As a dog’s appetite often decreases during the end-of-life stage, it is important to ensure they receive proper nutrition and hydration. Consult with your veterinarian about appropriate dietary options for your dog. They may suggest offering smaller meals more frequently and switching to easily digestible foods or formulations. Providing access to fresh water at all times is essential but still may not be sufficient to maintain hydration; your vet may recommend administration of subcutaneous fluids to combat dehydration.

Considering Euthanasia

The decision to pursue euthanasia is one of the most challenging moments of your dog’s end-of-life care. It is important to consult with your veterinarian regarding the timing and the process of euthanasia. Together, you can unpack factors such as your dog’s quality of life, pain, anxiety levels, response to treatment, and overall well-being. For dogs that have already begun the dying process, euthanasia can be a compassionate gift to prevent unnecessary suffering. If you decide to pursue euthanasia for your beloved dog it may help to know:

Palliative Pain Management

When the goal shifts from managing pain in a dog that will recover to keeping the dog as comfortable as possible through the dying process, certain medications can be given at higher doses or more frequently as future organ health is no longer a concern. Additionally, there may be additional medications, modalities, or tools for fighting pain and other symptoms in the palliative stage.

Treats Are Welcome

Spoil your dog with their favorite or even forbidden treats. Just be aware that too many good things or giving them too far in advance of the euthanasia may result in GI upset. Consult with the veterinarian performing the euthanasia for tips on timing and quantity; they may also have suggestions for fun and unique treats.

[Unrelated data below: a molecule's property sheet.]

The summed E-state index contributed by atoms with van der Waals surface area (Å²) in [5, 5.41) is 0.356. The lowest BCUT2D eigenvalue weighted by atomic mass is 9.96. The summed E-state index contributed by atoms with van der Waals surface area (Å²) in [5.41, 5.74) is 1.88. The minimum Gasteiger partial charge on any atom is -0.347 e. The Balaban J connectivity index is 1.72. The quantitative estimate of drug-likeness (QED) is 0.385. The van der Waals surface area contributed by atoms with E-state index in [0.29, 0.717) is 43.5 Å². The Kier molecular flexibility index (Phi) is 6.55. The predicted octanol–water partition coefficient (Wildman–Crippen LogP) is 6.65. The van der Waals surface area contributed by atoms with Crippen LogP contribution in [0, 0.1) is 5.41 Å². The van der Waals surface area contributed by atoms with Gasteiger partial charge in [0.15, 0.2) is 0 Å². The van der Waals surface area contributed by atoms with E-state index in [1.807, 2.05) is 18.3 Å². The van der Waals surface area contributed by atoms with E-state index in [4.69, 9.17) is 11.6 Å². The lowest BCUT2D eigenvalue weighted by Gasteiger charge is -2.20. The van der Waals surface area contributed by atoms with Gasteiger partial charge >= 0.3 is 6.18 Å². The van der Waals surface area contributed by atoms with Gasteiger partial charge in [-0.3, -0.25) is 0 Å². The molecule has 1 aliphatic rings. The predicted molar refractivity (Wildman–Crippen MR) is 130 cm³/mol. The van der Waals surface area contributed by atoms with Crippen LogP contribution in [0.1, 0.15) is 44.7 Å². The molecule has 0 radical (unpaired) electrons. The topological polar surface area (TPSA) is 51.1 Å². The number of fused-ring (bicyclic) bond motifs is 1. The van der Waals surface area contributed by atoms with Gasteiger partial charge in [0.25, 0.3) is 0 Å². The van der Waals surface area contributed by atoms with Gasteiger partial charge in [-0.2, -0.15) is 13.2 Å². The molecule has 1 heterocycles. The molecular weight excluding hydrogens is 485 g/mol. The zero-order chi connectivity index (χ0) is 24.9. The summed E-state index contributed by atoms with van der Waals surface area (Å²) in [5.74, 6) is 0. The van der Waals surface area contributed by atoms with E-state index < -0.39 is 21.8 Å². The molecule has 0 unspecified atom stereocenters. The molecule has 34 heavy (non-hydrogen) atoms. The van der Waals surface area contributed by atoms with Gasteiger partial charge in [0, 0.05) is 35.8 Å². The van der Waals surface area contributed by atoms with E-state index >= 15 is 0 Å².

You Can Say ‘Goodbye’ at Home

You may consider an in-home end-of-life experience for your dog, so your final hours together are at home where your pet is most comfortable and surrounded by familiar sights, sounds, and smells. You can curate the environment that will best suit your family through soft lighting, gentle music, and a comfortable place for yourself near where your dog chooses to lay.

You Can Be Present

Your presence can help keep your dog calm and comforted, even if it's just sitting near them where they can hear your voice catch your scent. If you are unable to remain with them during the euthanasia procedure, consider staying until after the pre-medications have taken effect. Your vet can let you know when your dog is asleep and invite you to exit before they administer the euthanasia medication.

Possible Emergent Conditions

A frank discussion with your vet will help you to know what conditions may occur in the course of your pet’s disease process that would warrant an immediate medical intervention. An unassisted death can be quite painful both for the dying dog and for the family who witness it. Should your pet enter the active dying process they may need to be brought to an emergency clinic or urgent care facility sooner than the anticipated euthanasia time.

Coping with Loss

After your dog has passed away, coping with the loss is an important part of the healing process. Everyone grieves differently, but some strategies that may help include:

Allow Yourself to Grieve

It is natural to feel a range of emotions after losing a pet. Give yourself permission to grieve and express your emotions in the way and the time that it takes.

Memorialize Your Dog

Create a memorial or tribute in honor of your dog, such as planting a tree or creating a photo album, shadowbox, or commissioning a piece of art. Read our list of twelve pet memorial ideas for more inspiration.

Seek Needed Support

The level of pet loss support needed can vary from person to person and at different times throughout life. Surround yourself with healthy outlets for grief and supportive relationships. If your grief is becoming overwhelming, join a grief and loss support group or engage the service of a professional counselor. Such resources exist in generalized support and specialized support for pet loss, regardless of which you pursue, please advocate for yourself and reach out to those equipped to help.

Remember that it takes time to heal from the loss of a beloved pet, and each person's grieving process is unique to them and even to each loss they suffer.

Helping a dying dog through their final stages of life requires compassion, understanding, the appropriate care, and grace for oneself. While it will look different for every family and every dog, you can make your dog’s final days as comfortable and as meaningful as possible.

How to Help My Dying Dog

Dr. Gary Hsia

Fresno, CA


Dr. Gary graduated from the University of Illinois College of Veterinary Medicine in 2010. After graduation, he moved west. Dr. Gary spent a year at a mixed animal practice in Oregon before moving to Fresno where he worked at All Creatures Veterinary Clinic from 2011-2021.  Read More